The 8th edition of Europe on Track has focused on political activism. Given the current situation we now live in, with the COVID-19 pandemic still going on, we also wanted to ask the European youth how this pandemic has impacted their activism and more generally their daily lives. During the routes the ambassadors interviewed young people all over Europe and asked them questions about the impacts of the pandemic. On this page we provide you with 5 tips for articles and reports to read as further research on how the pandemic impacted young people.
Journalists from the Guardian have also interviewed young Europeans across the continent to ask them in what way COVID-19 has changed their lives in the past two years. These interviews might be interesting to read next to our results, to get a broader view of what youth in different countries have pointed out as important to them. You can read the interviews from the Guardian here.
The main point that came forward from our interviews was how the pandemic and accompanying lockdowns have affected the mental health of young people. Since the start of the pandemic, more young people have been dealing more often with mental health issues such as depression, loneliness, severe stress and forms of anxiety. Youth are to a large extent vulnerable to the impact of sustained stressors in their environment. The pandemic has caused a disruption in their normal development and daily lives, which has in many cases affected their mental health. In the following article these challenges created by the COVID-19 pandemic are set out. However, this article (1) also leans into the opportunities that the pandemic can possibly bring young people. If you want to read the whole article, please click here.
However, the impacts of the COVID-19 pandemic go further than mental impact. Much of our daily life which normally takes place in public spaces such as offices and schools has over the past two years in many cases been brought back to staying at home. For many young people the pandemic has disrupted their lives and the way they are working on and thinking about their futures. In this report UNICEF explains some deeper embedded problems that came along with the lockdowns, such as: lower quality of education due to the lack of fast adapting to lockdowns, an increase in child abuse, domestic violence and gender-based violence and higher rates of unemployment under youth.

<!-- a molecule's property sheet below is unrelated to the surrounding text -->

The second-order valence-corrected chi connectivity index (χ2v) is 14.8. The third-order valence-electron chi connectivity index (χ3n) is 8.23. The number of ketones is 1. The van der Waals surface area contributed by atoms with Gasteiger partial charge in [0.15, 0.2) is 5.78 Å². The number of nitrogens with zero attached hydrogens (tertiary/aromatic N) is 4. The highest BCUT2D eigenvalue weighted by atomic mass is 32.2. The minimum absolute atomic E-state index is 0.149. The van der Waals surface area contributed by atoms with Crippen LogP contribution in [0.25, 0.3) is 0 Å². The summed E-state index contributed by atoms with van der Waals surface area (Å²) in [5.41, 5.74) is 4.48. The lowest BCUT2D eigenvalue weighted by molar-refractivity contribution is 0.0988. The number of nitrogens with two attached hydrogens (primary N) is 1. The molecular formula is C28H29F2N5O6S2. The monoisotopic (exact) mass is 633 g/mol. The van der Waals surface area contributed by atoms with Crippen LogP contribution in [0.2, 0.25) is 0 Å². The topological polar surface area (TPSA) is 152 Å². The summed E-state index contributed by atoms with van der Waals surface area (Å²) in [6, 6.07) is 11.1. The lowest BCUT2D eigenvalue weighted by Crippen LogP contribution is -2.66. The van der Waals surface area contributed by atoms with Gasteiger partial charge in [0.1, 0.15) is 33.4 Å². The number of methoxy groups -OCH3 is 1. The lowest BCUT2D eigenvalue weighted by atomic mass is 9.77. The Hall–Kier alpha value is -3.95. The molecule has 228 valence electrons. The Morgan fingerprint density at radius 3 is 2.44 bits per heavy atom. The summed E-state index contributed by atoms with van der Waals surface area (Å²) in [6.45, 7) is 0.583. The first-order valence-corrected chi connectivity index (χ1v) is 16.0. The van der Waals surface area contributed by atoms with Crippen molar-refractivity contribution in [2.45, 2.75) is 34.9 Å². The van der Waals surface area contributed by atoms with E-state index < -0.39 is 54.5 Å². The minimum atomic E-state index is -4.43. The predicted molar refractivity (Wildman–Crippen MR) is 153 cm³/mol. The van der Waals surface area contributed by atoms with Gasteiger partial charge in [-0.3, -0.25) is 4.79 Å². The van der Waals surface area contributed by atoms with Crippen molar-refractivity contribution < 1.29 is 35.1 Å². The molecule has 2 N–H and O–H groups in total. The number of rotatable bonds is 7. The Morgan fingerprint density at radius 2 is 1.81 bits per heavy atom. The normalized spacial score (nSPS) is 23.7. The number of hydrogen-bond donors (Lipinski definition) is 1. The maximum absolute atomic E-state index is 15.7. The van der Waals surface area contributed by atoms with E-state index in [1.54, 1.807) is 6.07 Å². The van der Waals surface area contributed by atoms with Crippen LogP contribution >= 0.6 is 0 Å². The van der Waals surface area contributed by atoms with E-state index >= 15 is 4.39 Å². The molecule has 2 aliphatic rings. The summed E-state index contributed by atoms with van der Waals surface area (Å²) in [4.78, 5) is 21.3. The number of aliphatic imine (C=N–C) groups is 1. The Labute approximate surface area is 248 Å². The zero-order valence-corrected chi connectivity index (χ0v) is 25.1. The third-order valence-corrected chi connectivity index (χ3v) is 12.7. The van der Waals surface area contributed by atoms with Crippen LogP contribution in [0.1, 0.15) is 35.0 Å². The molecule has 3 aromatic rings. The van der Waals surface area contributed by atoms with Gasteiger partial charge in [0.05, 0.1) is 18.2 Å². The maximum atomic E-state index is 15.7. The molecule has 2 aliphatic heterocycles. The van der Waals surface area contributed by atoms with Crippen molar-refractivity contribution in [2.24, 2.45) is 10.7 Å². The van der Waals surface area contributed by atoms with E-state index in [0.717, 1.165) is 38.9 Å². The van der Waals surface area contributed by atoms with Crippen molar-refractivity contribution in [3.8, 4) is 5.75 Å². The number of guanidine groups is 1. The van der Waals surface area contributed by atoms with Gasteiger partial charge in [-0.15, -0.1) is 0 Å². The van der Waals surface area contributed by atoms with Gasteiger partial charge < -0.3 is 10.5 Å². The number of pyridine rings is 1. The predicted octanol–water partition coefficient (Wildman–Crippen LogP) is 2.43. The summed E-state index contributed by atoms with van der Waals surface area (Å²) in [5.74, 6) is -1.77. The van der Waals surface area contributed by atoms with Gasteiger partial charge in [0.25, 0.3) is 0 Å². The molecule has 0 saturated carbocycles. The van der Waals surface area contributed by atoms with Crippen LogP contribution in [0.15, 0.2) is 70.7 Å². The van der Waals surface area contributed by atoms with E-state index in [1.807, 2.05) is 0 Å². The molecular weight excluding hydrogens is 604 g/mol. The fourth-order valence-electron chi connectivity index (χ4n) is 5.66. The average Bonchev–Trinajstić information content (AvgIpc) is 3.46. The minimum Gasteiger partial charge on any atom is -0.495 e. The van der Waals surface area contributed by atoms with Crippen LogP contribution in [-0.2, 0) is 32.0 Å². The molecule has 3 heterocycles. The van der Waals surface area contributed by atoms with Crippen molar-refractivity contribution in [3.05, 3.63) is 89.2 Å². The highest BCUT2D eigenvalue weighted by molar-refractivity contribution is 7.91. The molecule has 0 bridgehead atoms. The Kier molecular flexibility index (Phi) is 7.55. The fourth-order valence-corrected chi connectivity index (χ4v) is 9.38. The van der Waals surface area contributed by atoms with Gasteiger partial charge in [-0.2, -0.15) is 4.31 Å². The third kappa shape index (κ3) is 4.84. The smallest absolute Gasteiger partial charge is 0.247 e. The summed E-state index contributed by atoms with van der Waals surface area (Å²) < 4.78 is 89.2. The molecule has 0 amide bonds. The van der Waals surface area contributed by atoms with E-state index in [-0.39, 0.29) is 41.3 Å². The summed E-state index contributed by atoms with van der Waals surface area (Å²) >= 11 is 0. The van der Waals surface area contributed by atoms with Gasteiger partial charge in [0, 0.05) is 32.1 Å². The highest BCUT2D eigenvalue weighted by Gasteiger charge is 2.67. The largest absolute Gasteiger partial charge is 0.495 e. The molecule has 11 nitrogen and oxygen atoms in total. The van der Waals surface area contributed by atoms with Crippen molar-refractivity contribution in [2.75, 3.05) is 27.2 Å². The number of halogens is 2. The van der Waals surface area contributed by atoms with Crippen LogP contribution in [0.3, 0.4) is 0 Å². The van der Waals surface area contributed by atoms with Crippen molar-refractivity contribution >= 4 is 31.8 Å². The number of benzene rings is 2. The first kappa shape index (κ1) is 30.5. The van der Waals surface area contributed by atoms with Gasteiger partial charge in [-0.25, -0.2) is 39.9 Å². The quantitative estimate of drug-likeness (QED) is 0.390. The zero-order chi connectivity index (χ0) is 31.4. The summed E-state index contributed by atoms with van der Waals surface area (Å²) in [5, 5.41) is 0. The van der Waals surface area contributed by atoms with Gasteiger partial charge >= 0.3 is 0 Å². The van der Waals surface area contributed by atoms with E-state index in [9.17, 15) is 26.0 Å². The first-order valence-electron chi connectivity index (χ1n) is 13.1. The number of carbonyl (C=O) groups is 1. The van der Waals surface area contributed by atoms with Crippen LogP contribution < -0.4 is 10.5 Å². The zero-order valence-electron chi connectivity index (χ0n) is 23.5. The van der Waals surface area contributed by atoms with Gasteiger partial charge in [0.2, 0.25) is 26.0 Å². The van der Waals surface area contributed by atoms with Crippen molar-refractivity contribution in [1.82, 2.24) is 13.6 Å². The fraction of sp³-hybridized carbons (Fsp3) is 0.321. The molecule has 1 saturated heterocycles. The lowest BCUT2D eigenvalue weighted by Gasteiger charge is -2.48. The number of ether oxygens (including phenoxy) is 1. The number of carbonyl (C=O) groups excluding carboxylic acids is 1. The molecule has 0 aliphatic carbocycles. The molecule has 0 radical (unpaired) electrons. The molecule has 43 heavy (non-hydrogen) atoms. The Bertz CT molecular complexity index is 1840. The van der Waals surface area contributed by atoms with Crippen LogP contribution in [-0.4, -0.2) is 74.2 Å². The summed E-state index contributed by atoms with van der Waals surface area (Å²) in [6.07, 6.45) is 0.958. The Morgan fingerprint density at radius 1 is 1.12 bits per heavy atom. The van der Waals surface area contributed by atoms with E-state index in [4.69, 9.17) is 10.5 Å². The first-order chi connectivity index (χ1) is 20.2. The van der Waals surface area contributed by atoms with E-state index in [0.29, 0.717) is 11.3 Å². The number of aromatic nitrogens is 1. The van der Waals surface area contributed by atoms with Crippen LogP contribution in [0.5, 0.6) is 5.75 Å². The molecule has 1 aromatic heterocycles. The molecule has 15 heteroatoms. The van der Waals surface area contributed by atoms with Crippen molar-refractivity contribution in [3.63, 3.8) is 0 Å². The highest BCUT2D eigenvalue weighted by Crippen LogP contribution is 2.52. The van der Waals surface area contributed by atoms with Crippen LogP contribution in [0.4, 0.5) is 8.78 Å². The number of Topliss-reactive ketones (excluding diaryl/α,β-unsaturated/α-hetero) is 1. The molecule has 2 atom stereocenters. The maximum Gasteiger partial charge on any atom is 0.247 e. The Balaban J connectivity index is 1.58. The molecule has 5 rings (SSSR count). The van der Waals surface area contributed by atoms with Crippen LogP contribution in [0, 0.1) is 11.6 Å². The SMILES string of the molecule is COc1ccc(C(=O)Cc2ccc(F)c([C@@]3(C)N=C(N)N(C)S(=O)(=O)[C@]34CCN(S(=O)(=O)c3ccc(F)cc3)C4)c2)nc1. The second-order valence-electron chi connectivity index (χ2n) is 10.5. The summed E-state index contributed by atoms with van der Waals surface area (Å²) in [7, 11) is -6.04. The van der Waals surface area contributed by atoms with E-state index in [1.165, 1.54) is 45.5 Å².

This last one, youth unemployment due to the pandemic, is something that did not strongly come forward in our interviews. However, this next article (2) explains how the unemployment numbers have risen significantly all over the European Union due to the strict health-measures that were in place to keep the virus from spreading. These measures prevented fast spreading of the virus, but brought with them also a decrease in economic growth. Young graduates are overall a vulnerable group in the labour market, and the COVID-19 pandemic has only weakened their position, since job opportunities only became scarcer.
Circling back to our interviews, we also noticed that people mention that the COVID-19 pandemic brought some new feeling of community. Going through this pandemic together has also brought people closer together and we have seen people join forces to mobilize and connect people in new ways. The last article highlights that the exposure to the challenges that COVID-19 brought are important for the development of resilience, it will in the long run help young people to handle stressful experiences.
1. Courtney, D., Watson, P., Battaglia, M., Mulsant, B. H., & Szatmari, P. (2020). COVID-19 Impacts on Child and Youth Anxiety and Depression: Challenges and Opportunities. The Canadian Journal of Psychiatry, 65(10), 688–691. https://doi.org/10.1177/0706743720935646
2. Lambovska, M., Sardinha, B., & Belas, J. (2021). Impact of Covid-19 Pandemic on the Youth Unemployment in the European Union. Ekonomicko-manazerske spektrum, 15(1), 55-63.